What This Horrified Mom Wishes She’d Known Before a Friendly Dog Attacked Her Son

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On Christmas Eve, two dogs that seemed friendly mauled Tracy Dowdy’s child. Since that viscous attack, Tracy is sharing their story in the hopes that other parents will learn from her family’s tragedy as her son recovers from his full-body injuries.

In a blog post describing the harrowing ordeal, Tracy says that Ethan was simply playing in his grandma’s yard before the incident. She explained that her 7-year-old grew up running through the grass, climbing from the old oak tree, and playing with the neighbor’s dogs, but knowing these pit bulls wasn’t enough to keep her child safe.

“I want to begin by saying I’ve always been a ‘dog person.’ It is not my intention to instill undue fear through the sharing of my family’s story, as I’m very much aware of the joy pets can add to a home,” Tracy wrote. “It is, however, my hope that our experience will inspire parents and dog owners to exercise great caution when kids and dogs mix — no matter how well you know the dog or how comfortable the child is around dogs.”

On this night, Ethan was playing by hanging from his knees and swinging from a tree branch when the dogs he’s known his entire life grabbed him by the jacket. “[They] dragged him over the fence, where they attacked him, biting his face, neck and body,” Tracy wrote. “A mom knows that haunting sound; the kind of wail that clearly says ‘this is not just a scrape,’ and sends a chill up your spine.”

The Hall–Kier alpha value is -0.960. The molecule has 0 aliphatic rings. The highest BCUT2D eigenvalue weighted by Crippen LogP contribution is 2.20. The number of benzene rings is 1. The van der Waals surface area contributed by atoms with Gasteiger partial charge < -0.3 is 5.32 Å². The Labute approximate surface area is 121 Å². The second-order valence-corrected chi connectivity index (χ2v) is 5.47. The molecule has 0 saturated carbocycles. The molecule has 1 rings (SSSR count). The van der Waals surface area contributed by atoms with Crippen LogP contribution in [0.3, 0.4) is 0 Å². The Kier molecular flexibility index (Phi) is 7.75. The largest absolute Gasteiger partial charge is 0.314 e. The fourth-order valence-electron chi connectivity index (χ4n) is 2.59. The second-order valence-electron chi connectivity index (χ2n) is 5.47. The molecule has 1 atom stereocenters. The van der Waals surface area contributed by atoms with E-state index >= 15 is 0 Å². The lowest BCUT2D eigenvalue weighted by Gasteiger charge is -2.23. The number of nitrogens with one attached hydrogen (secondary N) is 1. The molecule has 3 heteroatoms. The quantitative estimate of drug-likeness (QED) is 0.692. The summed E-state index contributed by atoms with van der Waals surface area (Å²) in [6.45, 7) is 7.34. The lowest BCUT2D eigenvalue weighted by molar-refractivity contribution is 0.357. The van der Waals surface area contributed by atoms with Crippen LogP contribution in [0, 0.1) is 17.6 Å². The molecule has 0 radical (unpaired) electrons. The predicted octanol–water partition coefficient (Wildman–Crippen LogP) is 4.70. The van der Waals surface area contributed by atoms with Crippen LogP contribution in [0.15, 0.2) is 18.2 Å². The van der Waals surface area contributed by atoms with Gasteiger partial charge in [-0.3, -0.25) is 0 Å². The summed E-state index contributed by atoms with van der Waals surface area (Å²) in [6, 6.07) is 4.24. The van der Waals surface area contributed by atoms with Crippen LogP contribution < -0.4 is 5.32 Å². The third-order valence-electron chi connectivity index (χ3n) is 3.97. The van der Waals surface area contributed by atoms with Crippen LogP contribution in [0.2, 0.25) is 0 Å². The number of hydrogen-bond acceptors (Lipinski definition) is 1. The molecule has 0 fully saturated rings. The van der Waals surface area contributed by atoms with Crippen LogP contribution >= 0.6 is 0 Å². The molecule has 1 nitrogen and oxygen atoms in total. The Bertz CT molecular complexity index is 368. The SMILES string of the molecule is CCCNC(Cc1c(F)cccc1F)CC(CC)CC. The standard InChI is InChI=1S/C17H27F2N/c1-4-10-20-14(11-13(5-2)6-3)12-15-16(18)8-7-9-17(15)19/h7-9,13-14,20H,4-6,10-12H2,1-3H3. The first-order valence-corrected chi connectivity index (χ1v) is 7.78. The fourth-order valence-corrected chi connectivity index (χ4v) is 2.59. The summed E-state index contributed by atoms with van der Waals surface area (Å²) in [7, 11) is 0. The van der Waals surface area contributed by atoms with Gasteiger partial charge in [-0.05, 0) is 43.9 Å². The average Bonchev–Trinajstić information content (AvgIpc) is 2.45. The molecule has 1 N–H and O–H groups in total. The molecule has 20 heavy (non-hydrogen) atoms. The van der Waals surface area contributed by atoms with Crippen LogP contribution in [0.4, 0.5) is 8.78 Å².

By the time Tracy and her husband made it over to their child, they discovered that he was at the mercy of the dogs. “My husband says I didn’t just climb the fence, I cleared it. My maternal instinct kicked in, and I had to get my boy back,” she described. “Our sweet boy was bloodied, with one ear hanging off and the other gone. His body was covered in bite marks, and he was in and out of consciousness.”

Ethan received more 300 stitches and surgeons were able to reattach his left ear. However, they had to sew his right ear into his belly with the hope that new tissue necessary for future reattachment will grow.

As her son continues to recover physically and mentally as he battles panic attacks, night terrors, and anxiety from this traumatic event, Tracy is asking that all parents learn from her child’s experience. “I encourage you to read these tips, remember our story, and share this with the parents and dog owners in your life,” she pleaded.

Here are some of Tracy’s tips on preventing a dog attack:

  • Parents should supervise all interactions between children and dogs.
  • Babies, toddlers, and young children should never be left alone with a dog.
  • Parents should educate their children on how to behave around dogs. Never approach a dog you don’t know, even if the dog is on a leash.
  • If you are attacked, give the dog an object, such as a jacket or tote to bite.
  • If you are knocked down, roll yourself into a ball and lie still. Cover your head and face with your hands.
  • Never scream at or run from a dog.
  • Do not disturb a dog that is eating, sleeping, or tending to puppies.
  • If a bite occurs, the child should be seen by a doctor, no matter how minor the injury.

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